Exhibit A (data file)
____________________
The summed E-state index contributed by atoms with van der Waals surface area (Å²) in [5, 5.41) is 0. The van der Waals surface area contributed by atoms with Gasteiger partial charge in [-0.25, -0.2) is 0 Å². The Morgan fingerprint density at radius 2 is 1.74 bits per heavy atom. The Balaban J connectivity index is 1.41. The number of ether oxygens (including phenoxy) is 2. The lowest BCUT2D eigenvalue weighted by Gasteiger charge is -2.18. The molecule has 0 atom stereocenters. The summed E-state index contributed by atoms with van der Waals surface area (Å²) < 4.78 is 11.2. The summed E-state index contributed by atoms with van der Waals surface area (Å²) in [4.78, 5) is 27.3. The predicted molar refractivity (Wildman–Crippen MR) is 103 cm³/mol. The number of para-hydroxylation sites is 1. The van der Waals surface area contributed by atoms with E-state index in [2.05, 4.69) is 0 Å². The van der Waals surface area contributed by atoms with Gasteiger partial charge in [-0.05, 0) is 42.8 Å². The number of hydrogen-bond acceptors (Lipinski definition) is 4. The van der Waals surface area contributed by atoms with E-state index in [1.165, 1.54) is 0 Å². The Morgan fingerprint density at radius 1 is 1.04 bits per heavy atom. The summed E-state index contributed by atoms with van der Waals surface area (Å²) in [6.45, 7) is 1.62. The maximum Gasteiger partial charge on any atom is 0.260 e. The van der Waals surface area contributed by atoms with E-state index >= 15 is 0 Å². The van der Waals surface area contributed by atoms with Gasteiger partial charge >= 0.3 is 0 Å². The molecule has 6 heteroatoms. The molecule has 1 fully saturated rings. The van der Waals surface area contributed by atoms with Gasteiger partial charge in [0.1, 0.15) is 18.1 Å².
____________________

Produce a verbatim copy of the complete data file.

The summed E-state index contributed by atoms with van der Waals surface area (Å²) in [5, 5.41) is 0. The van der Waals surface area contributed by atoms with Gasteiger partial charge in [-0.25, -0.2) is 0 Å². The Morgan fingerprint density at radius 2 is 1.74 bits per heavy atom. The Balaban J connectivity index is 1.41. The number of ether oxygens (including phenoxy) is 2. The lowest BCUT2D eigenvalue weighted by Gasteiger charge is -2.18. The molecule has 0 atom stereocenters. The summed E-state index contributed by atoms with van der Waals surface area (Å²) < 4.78 is 11.2. The summed E-state index contributed by atoms with van der Waals surface area (Å²) in [4.78, 5) is 27.3. The predicted molar refractivity (Wildman–Crippen MR) is 103 cm³/mol. The number of para-hydroxylation sites is 1. The van der Waals surface area contributed by atoms with E-state index in [2.05, 4.69) is 0 Å². The van der Waals surface area contributed by atoms with Gasteiger partial charge in [-0.05, 0) is 42.8 Å². The number of hydrogen-bond acceptors (Lipinski definition) is 4. The van der Waals surface area contributed by atoms with E-state index in [1.165, 1.54) is 0 Å². The Morgan fingerprint density at radius 1 is 1.04 bits per heavy atom. The summed E-state index contributed by atoms with van der Waals surface area (Å²) in [6.45, 7) is 1.62. The maximum Gasteiger partial charge on any atom is 0.260 e. The van der Waals surface area contributed by atoms with E-state index >= 15 is 0 Å². The van der Waals surface area contributed by atoms with Gasteiger partial charge >= 0.3 is 0 Å². The molecule has 6 heteroatoms. The molecule has 1 fully saturated rings. The van der Waals surface area contributed by atoms with Gasteiger partial charge in [0.1, 0.15) is 18.1 Å².